I'm the founder of FutureWork IQ where I spend my time assisting businesses to design digital workplaces or “offices in the cloud.” These environments enable companies to allow flexible and remote working for their teams. I also teach the digital literacy, fluency, communication and collaboration skills needed to work in these modern technology-rich workplaces.

I strongly disagree with this view. Here is why: There are some extremely successful companies that are fully distributed and office-less and have been working this way for decades.

Here is the reason this is not working:

  1. Many are attempting to copy & paste in-person ways of working into an online environment. (How very frustrating!)
  2. Meetings are still being conducted like they were when in-person and it’s exhausting
  3. Synchronous online working is the requirement — you have to be on call and at your keyboard from 8-5 (this is highly inefficient.)
  4. No effort has been taken to understand and apply the basic long-established work-from-anywhere principles. (Raise your hand if your company has offered you virtual work skills training)
  5. No effort has been expended in attempting to understanding asynchronous work (what is that even?)

Clinging to in-person ways of doing things is what lies at the core of the failure, that is what is leading to a loss in productivity. Not the model.

What traditional in-person companies don’t understand about fully remote companies

For businesses that started co-located, meaning they had physical offices from their inception and people commuted to these daily, but now want to shift to fully-distributed (or want to allow some work-from-home days) there is a shift that absolutely must happen in order for this transition to be successful.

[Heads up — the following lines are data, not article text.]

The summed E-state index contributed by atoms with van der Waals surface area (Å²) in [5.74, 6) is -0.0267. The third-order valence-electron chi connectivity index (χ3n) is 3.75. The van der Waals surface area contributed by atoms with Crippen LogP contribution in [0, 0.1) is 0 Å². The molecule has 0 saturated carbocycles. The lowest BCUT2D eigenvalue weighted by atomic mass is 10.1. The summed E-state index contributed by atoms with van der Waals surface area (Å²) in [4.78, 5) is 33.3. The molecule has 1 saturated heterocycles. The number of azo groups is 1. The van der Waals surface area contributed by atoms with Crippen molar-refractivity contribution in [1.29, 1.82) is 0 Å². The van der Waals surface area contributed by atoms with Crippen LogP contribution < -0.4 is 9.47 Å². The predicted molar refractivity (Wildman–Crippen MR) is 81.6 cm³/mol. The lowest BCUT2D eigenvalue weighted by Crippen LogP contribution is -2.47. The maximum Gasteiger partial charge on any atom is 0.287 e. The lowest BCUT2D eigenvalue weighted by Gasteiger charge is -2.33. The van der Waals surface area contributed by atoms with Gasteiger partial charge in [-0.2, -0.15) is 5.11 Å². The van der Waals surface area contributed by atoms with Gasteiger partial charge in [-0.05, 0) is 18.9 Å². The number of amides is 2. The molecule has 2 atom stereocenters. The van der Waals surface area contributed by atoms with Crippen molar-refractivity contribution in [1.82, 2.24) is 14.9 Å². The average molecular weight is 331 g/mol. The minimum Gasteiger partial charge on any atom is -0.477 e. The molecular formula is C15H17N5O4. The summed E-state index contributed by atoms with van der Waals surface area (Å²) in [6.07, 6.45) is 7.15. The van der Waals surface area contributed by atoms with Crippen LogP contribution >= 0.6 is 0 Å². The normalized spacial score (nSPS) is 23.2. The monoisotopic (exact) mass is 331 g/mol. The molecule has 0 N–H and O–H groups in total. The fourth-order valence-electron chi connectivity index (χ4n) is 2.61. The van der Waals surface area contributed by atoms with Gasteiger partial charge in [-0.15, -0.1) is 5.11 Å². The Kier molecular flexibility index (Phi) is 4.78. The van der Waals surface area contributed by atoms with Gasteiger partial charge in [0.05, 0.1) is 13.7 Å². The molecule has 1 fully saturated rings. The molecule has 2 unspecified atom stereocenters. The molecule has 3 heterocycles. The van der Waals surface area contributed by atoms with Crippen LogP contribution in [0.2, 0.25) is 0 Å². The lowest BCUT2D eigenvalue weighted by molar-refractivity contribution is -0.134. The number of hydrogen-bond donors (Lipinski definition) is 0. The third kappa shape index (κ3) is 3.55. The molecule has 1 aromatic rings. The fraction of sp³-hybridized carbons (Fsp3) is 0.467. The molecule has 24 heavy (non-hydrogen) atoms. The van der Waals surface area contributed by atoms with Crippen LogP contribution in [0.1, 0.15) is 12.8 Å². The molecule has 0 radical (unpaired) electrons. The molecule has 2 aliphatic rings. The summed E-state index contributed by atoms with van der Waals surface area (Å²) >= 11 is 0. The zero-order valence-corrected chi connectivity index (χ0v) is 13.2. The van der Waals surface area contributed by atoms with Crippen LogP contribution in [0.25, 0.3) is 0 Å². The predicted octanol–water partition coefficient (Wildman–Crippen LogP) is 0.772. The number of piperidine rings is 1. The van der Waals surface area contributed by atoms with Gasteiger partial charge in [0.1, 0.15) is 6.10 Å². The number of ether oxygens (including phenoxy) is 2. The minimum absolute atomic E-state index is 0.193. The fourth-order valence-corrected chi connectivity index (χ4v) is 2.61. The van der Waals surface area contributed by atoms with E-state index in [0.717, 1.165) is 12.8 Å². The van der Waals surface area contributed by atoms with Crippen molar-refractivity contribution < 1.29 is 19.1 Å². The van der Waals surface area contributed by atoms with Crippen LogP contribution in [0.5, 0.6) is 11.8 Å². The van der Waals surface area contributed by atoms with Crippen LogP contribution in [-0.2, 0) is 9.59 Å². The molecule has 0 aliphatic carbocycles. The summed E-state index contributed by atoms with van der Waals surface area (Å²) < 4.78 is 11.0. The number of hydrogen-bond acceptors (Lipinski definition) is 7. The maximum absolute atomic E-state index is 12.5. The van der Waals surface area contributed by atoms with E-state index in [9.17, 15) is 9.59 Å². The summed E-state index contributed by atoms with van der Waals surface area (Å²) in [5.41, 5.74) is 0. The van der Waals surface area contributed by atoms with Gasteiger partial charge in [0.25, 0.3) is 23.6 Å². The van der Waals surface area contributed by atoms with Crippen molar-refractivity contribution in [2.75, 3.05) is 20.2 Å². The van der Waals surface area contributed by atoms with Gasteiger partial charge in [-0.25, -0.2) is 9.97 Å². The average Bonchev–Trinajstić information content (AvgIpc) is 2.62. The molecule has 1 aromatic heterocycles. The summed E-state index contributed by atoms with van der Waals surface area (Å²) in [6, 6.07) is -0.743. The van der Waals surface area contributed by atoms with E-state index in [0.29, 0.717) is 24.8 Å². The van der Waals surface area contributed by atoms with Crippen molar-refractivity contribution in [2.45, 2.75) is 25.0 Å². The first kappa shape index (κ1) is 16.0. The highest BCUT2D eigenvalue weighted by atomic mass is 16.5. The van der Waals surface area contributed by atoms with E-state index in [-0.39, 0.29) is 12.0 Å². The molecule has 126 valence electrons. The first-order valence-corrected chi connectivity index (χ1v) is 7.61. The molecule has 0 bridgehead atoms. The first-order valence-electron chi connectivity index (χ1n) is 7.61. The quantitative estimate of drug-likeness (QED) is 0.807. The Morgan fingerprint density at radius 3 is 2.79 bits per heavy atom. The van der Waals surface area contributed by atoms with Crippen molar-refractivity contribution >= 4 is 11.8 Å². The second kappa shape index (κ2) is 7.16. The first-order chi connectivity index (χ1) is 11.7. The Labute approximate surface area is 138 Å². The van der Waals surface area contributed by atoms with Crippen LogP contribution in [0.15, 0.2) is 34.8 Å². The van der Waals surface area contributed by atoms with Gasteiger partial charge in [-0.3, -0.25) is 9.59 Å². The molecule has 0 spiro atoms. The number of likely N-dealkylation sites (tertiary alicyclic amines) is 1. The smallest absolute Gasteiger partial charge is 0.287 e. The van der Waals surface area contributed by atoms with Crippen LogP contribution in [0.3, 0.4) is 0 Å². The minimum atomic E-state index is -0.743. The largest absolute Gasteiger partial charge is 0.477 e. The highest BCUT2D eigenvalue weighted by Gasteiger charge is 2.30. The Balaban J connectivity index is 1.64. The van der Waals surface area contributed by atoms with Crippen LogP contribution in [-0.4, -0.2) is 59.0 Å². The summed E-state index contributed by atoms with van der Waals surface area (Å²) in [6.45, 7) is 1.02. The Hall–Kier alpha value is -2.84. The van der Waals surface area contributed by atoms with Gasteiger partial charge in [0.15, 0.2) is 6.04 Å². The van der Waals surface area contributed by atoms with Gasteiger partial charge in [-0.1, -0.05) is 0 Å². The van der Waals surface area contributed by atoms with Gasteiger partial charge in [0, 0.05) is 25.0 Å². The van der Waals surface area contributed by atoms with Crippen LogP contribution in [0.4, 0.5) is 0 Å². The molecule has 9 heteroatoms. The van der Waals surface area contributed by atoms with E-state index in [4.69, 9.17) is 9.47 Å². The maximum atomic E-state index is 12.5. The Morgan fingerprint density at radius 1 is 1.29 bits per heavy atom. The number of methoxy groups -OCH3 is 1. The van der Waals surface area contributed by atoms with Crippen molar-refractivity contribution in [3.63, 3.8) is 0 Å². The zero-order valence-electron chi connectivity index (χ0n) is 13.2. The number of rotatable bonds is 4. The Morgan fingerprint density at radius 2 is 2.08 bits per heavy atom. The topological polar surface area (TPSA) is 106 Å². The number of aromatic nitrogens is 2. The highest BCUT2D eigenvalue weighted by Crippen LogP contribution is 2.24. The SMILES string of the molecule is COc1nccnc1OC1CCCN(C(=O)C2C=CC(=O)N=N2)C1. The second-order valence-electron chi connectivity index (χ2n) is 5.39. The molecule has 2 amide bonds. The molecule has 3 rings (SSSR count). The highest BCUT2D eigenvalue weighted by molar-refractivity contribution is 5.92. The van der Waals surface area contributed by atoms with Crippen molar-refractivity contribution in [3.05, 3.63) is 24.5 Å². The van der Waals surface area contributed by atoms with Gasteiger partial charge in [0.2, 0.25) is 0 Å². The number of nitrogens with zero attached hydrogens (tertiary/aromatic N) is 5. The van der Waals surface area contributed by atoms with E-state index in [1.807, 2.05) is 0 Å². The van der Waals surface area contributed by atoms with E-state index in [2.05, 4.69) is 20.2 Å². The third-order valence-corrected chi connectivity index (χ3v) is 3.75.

You have to embrace a completely different culture:

Co-located teams have a culture of speaking.
Fully-distributed teams have a culture of writing.

In successful office-less companies you will find an obsession with digitally documenting every single process on how the company works, creating a massive digital library of written content. This digital library becomes the company’s brain, its nervous system, which everyone plugs into.

This is highly efficient.

There are no knowledge leaks or bottlenecks, which easily happen in a culture of speaking workplace. (You know the “I need to ask so-and-so how this is done but they are busy at the moment” moments.) There are not just a handful of people in the business who understand how everything works. Instead, how everything works is fully documented in writing and is available and searchable by everyone, knowledge is democratised.

The culture of writing” that exists in highly successful fully-distributed teams is their superpower.